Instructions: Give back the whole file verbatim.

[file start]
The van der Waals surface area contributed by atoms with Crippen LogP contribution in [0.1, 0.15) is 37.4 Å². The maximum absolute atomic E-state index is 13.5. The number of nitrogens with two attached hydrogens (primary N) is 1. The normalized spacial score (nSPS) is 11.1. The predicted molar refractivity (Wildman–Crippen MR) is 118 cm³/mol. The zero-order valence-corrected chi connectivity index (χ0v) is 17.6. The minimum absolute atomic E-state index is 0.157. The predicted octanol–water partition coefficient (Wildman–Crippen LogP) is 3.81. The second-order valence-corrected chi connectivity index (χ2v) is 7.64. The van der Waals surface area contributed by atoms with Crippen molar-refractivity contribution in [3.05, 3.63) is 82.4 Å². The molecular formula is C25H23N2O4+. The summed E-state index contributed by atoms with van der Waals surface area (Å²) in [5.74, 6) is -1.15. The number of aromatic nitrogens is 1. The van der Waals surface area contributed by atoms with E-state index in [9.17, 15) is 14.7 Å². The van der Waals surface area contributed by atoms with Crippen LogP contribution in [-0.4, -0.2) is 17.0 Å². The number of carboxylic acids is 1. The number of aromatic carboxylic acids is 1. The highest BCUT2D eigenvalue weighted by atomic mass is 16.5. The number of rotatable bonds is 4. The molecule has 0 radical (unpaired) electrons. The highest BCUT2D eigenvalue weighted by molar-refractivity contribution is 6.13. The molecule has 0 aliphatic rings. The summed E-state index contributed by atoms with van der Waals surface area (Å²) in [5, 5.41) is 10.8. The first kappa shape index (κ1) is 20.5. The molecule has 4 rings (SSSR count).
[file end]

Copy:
The van der Waals surface area contributed by atoms with Crippen LogP contribution in [0.1, 0.15) is 37.4 Å². The maximum absolute atomic E-state index is 13.5. The number of nitrogens with two attached hydrogens (primary N) is 1. The normalized spacial score (nSPS) is 11.1. The predicted molar refractivity (Wildman–Crippen MR) is 118 cm³/mol. The zero-order valence-corrected chi connectivity index (χ0v) is 17.6. The minimum absolute atomic E-state index is 0.157. The predicted octanol–water partition coefficient (Wildman–Crippen LogP) is 3.81. The second-order valence-corrected chi connectivity index (χ2v) is 7.64. The van der Waals surface area contributed by atoms with Crippen molar-refractivity contribution in [3.05, 3.63) is 82.4 Å². The molecular formula is C25H23N2O4+. The summed E-state index contributed by atoms with van der Waals surface area (Å²) in [5.74, 6) is -1.15. The number of aromatic nitrogens is 1. The van der Waals surface area contributed by atoms with E-state index in [9.17, 15) is 14.7 Å². The van der Waals surface area contributed by atoms with Crippen LogP contribution in [-0.4, -0.2) is 17.0 Å². The number of carboxylic acids is 1. The number of aromatic carboxylic acids is 1. The highest BCUT2D eigenvalue weighted by atomic mass is 16.5. The number of rotatable bonds is 4. The molecule has 0 radical (unpaired) electrons. The highest BCUT2D eigenvalue weighted by molar-refractivity contribution is 6.13. The molecule has 0 aliphatic rings. The summed E-state index contributed by atoms with van der Waals surface area (Å²) in [5, 5.41) is 10.8. The first kappa shape index (κ1) is 20.5. The molecule has 4 rings (SSSR count).